Mindy- That’s a great idea for Pinterest! I might have to steal it. :-)

    Diana- Hope they work for you as well, though I don’t know about extreme heat and humidity where I live. ;-)

    Lady Farmer- I make my trellis only about 6 feet tall- the bean just come on back down as they grow, which puts them right at my level again!

    Brenda- I think climbing beans are lovely to look at- these have a pretty purple flower when they are blooming. Some people grow Scarlet Runner Beans just for the flowers (though they are edible- just VERY beany, shall we say?).

  6. I’m primarily a flower gardener, aside from herbs and peppers, but I’m considering growing a pole bean too, as they are my favorite (beans) and I don’t want to waste the ground space. I live in a hot summer climate… the bounceback is very important for me. I think I’m going to try these.

  7. Anonymous says:

    I have also been growing Emerite beans for over 10 years and have tried others over the years but always come back to Emerite as they are the best. My wife will not eat stringy beans and Emerite beans have no strings. I have given fresh beans to friends over the years as I plant a 32 foot row and get overwhelmed in the peak season and always get the “those are the best beans I have ever had..what kind are they?” Love them with onions and garlic in the frying pan.

    North Carolina country gardner

  8. I’ve been planting Emerite beans for roughly 20 years! My neighbors (and my kids) run for cover when they see me coming with endless bags of beans. Seriously though, they are the best, longest producing, easy to grow beans. The last couple of years, I’ve also been growing a wax french filet (French Gold) from Renee’s Seeds. Sometimes, they even out produce the Emerite! I grow both on a 7″ high tunnel created with 2×2 posts and top and bottom stringers with nylon vegetable netting (the white 7″ square soft kind). The two side sections are attached across the top at 3 spots in an 8 foot run and are roughly 3 feet apart. I’m a bit ashamed to say, the beans have been growing in the same location in the garden for most of the 20 years, but I do amend annually with compost. The last couple of years, the crops have been a bit lighter, but I think it has more to do with encroaching shade from 20 years of tree growth!

  9. Linda Ray says:

    No one mentioned one of the big reasons. The beans themselves are exquisite. The color is a gorgeous springtime green even in this incredibly hot and dry climate (today is cool because the wind came up. It’s 90º and 26% humidity). The beans are mostly straight. These are one of the few beans I would serve whole and lightly steamed. Mostly I like green beans Southern style, cooked for 3 days (well not QUITE that long LOL) but these are excellent without the long cooking. Long live Emerites.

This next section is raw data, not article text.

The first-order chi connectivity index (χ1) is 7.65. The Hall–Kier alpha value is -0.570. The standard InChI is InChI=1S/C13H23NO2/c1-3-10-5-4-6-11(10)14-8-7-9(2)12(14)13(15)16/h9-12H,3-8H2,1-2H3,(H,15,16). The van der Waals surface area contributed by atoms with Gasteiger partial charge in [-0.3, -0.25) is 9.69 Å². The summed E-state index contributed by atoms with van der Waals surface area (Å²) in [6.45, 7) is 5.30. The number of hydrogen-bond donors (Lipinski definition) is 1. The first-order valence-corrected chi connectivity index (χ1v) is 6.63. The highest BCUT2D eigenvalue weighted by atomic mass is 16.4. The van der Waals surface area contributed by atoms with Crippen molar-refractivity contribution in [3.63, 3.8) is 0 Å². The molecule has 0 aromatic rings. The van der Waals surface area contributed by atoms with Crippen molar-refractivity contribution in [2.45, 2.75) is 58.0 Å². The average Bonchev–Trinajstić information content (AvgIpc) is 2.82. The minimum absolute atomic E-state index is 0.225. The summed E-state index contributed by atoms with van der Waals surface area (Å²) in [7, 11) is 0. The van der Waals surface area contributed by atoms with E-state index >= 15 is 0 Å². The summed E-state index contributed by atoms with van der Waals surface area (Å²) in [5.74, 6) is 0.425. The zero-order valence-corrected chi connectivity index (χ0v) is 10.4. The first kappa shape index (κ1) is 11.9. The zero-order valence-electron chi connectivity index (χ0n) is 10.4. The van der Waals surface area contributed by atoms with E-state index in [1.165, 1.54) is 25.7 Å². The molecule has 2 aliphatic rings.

10. Have had great luck two years running with Violet Podded Stringless (pole beans) from Territorial Seed. Last summer was very cool here in Puget Sound but they did well and produced well into fall. This summer was much sunnier and they are going crazy! The biggest leaves, tallest vines (over 12 feet on bamboo tripods), and heaviest production of BIG beans I have ever seen. Plus they are beautiful plants, with bright green foliage, pretty purple flowers, and purple vines and pods (which turn green when you cook them and taste great). Can’t recommend them highly enough!

  11. You’ll love Louisiana Purple Pod! We had a really hot, dry year last year, and they were great. We had a really wet, pretty cool summer this year, and they were great. Sweet, stringless, and beautiful. They turn green when you cook them. Rattlesnake is also dependable and beautiful. Southern Exposure Seed Exchange has both.

  12. I have been planting Emerite pole beans for a l-o-o-o-n-g time and recommending them for the same reasons as well. As a now single “senior citizen”, I built a tepee trellis a few years ago and only plant about 14 seeds. I eat fresh beans for months and freeze more for winter enjoyment. I love their long season, picking beans until frost arrives here in the mountains.

  13. Lynn Mc. says:

    I bought Emerite seedlings for my garden. I had never heard of them but I heard they were small and tender and I love that they are pole beans. In searching the internet about them I came across your blog. Thank you so much for the information. I’m signing up to receive your updates.

    -Lynn

    • So glad to read this, Lynn! I hope you will find lots more useful information. :) And I know you’ll love the beans – can’t wait until we get our new crop this year!